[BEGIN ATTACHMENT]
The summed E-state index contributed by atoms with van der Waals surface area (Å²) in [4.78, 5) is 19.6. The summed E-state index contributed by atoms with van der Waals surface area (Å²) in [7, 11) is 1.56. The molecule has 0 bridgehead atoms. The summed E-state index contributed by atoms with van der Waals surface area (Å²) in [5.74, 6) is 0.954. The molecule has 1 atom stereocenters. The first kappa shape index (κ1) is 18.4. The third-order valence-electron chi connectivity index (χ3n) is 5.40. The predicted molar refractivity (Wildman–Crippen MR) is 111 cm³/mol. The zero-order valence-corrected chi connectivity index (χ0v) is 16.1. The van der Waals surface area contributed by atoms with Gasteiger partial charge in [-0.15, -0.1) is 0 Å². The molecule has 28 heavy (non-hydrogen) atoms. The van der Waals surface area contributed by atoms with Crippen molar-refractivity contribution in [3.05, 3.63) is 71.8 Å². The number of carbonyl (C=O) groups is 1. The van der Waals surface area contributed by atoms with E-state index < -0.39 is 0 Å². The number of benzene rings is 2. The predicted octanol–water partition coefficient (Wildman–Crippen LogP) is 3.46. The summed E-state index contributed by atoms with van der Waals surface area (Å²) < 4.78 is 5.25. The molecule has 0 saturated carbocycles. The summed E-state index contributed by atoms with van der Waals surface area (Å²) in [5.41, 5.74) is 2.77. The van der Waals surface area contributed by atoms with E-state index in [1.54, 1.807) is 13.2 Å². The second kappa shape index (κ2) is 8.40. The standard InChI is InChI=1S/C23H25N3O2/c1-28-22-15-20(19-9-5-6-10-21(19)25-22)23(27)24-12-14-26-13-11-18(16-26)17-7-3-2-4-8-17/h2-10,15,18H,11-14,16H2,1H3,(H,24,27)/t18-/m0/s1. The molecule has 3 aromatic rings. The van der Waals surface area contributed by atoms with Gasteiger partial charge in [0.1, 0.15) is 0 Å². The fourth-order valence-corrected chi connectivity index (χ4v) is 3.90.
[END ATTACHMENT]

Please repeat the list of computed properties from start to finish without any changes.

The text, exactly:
The summed E-state index contributed by atoms with van der Waals surface area (Å²) in [4.78, 5) is 19.6. The summed E-state index contributed by atoms with van der Waals surface area (Å²) in [7, 11) is 1.56. The molecule has 0 bridgehead atoms. The summed E-state index contributed by atoms with van der Waals surface area (Å²) in [5.74, 6) is 0.954. The molecule has 1 atom stereocenters. The first kappa shape index (κ1) is 18.4. The third-order valence-electron chi connectivity index (χ3n) is 5.40. The predicted molar refractivity (Wildman–Crippen MR) is 111 cm³/mol. The zero-order valence-corrected chi connectivity index (χ0v) is 16.1. The van der Waals surface area contributed by atoms with Gasteiger partial charge in [-0.15, -0.1) is 0 Å². The molecule has 28 heavy (non-hydrogen) atoms. The van der Waals surface area contributed by atoms with Crippen molar-refractivity contribution in [3.05, 3.63) is 71.8 Å². The number of carbonyl (C=O) groups is 1. The van der Waals surface area contributed by atoms with E-state index < -0.39 is 0 Å². The number of benzene rings is 2. The predicted octanol–water partition coefficient (Wildman–Crippen LogP) is 3.46. The summed E-state index contributed by atoms with van der Waals surface area (Å²) < 4.78 is 5.25. The molecule has 0 saturated carbocycles. The summed E-state index contributed by atoms with van der Waals surface area (Å²) in [5.41, 5.74) is 2.77. The van der Waals surface area contributed by atoms with E-state index in [1.54, 1.807) is 13.2 Å². The second kappa shape index (κ2) is 8.40. The standard InChI is InChI=1S/C23H25N3O2/c1-28-22-15-20(19-9-5-6-10-21(19)25-22)23(27)24-12-14-26-13-11-18(16-26)17-7-3-2-4-8-17/h2-10,15,18H,11-14,16H2,1H3,(H,24,27)/t18-/m0/s1. The molecule has 3 aromatic rings. The van der Waals surface area contributed by atoms with Gasteiger partial charge in [0.1, 0.15) is 0 Å². The fourth-order valence-corrected chi connectivity index (χ4v) is 3.90.